Abstract

The absorption coefficient of hemoglobin is dependent upon its oxygenation status and on the wavelength of interest. The known absorption differences can be used to monitor noninvasively hemoglobin saturation, which is indicative of the oxygenation state of the tissue volume being probed. Time-resolved measurements combined with diffusion theory provide a means of quantifying the optical properties of a turbid medium, like tissue. To characterize the ability of our time domain system to measure optical properties, its performance was compared to a continuous wave and a frequency domain system in our laboratory. The response to changes in either optical property was determined. Following these investigations, preliminary in vivo measurements were performed. The time domain system proved sensitive enough to detect induced oxygenation changes in the hand of a volunteer.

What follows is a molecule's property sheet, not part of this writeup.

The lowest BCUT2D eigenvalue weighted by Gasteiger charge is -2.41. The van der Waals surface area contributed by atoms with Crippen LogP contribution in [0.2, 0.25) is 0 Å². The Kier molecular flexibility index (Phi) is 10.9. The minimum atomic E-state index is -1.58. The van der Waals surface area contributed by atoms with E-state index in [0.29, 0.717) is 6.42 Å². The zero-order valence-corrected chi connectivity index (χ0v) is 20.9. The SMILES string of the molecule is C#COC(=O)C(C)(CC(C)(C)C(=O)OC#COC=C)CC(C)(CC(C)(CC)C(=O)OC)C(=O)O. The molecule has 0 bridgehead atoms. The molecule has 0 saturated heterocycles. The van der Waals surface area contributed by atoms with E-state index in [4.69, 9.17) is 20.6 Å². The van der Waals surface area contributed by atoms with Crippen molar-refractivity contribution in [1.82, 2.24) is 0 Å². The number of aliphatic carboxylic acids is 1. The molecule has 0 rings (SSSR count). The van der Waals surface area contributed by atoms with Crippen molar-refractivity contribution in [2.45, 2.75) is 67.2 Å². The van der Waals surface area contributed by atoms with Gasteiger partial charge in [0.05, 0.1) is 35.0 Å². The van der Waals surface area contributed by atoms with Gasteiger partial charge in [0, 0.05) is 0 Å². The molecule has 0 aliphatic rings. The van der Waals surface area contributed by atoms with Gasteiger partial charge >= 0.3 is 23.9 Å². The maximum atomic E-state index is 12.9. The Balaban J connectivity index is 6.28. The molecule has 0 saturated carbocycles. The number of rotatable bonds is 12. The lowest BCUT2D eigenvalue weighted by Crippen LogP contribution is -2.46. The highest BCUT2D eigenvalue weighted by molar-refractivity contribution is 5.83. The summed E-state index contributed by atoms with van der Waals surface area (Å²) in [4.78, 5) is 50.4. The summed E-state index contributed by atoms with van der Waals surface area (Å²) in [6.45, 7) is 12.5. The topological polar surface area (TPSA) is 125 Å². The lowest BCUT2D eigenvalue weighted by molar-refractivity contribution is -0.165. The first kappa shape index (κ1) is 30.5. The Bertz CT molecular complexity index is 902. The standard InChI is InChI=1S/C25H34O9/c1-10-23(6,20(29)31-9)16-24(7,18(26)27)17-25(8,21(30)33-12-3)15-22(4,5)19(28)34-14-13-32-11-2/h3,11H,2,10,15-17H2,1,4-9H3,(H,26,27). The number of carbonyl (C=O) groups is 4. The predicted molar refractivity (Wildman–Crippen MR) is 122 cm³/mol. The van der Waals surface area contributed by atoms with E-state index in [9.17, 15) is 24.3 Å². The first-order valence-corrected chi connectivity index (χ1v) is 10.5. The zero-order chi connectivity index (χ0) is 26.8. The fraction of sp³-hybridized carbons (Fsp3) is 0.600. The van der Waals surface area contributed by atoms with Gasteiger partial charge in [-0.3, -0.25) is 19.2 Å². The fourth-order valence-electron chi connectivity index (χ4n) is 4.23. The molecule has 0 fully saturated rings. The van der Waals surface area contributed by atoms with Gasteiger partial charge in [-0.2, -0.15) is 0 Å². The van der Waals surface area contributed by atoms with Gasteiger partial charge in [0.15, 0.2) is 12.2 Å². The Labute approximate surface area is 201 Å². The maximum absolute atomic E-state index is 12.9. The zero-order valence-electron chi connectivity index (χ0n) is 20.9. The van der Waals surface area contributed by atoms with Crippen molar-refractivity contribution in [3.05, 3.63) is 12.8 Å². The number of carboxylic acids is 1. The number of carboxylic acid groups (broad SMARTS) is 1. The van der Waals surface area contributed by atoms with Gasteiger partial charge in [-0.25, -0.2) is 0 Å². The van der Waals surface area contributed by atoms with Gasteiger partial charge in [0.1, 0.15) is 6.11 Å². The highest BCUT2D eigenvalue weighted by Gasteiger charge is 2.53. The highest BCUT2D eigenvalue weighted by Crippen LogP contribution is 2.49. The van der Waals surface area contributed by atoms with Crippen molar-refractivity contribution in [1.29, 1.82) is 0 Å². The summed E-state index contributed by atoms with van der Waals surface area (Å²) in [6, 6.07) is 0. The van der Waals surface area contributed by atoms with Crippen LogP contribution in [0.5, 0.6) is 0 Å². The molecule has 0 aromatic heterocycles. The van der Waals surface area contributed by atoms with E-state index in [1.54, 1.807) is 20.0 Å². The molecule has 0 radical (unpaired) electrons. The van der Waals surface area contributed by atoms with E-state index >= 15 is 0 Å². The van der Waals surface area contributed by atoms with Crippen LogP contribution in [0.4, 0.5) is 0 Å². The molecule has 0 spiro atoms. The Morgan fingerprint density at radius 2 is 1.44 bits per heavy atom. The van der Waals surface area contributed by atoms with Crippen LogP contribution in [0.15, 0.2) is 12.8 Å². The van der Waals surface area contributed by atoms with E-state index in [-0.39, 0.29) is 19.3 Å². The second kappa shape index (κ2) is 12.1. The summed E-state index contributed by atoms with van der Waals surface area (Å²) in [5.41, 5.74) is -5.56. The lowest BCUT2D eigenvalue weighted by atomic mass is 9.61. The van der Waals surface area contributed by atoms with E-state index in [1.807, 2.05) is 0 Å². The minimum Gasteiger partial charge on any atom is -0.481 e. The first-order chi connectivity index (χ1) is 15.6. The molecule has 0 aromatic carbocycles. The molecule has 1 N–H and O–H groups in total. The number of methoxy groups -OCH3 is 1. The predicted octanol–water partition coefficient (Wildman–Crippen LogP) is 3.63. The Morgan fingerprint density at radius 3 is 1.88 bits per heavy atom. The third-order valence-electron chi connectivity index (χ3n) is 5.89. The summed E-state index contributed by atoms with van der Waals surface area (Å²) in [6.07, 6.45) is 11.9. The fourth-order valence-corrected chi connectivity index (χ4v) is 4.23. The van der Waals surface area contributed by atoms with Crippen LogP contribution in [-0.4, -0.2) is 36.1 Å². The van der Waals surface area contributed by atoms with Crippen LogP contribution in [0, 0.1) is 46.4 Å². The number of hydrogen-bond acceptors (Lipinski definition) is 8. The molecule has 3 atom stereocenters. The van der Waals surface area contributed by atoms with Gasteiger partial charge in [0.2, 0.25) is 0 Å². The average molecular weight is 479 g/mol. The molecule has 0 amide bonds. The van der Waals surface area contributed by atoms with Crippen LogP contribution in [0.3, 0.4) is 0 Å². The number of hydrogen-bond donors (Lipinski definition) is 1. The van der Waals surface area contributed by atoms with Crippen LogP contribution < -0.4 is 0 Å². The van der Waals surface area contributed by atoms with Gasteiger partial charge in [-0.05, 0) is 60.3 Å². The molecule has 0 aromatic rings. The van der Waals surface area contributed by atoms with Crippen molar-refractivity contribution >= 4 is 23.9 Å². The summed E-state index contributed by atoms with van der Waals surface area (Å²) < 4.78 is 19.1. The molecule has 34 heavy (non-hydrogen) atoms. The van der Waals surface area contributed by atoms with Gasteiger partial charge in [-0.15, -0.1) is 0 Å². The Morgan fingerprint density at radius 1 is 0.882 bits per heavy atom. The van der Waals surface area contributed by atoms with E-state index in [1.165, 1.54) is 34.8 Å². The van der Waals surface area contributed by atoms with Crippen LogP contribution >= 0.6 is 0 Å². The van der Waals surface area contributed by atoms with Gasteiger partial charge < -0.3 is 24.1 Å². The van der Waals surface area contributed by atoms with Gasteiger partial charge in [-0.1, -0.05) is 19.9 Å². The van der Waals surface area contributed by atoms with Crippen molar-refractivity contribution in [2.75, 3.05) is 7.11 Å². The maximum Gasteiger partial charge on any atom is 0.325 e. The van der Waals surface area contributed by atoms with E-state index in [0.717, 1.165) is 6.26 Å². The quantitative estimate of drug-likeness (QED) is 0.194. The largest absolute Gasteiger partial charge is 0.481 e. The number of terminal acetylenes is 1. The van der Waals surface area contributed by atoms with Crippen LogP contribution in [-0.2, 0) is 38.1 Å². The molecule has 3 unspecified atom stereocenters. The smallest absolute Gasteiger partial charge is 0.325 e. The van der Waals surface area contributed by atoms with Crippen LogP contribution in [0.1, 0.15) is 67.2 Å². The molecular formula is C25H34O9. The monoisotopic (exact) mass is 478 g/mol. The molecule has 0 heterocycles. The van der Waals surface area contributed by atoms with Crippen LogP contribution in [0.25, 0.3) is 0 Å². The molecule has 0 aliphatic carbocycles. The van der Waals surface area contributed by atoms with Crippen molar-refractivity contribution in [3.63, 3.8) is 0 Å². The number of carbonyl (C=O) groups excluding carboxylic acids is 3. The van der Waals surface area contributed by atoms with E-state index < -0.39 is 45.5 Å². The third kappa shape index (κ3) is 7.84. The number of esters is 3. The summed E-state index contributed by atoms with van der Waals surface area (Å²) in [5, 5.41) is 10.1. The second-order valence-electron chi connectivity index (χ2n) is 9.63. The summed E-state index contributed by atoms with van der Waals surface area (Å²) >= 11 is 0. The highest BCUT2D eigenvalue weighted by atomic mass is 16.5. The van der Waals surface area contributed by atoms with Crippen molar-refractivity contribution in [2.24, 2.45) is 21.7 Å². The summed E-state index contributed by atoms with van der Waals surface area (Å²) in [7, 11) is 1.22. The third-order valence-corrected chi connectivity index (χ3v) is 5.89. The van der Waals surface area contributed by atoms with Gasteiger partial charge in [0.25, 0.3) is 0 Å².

© 1998 Optical Society of America

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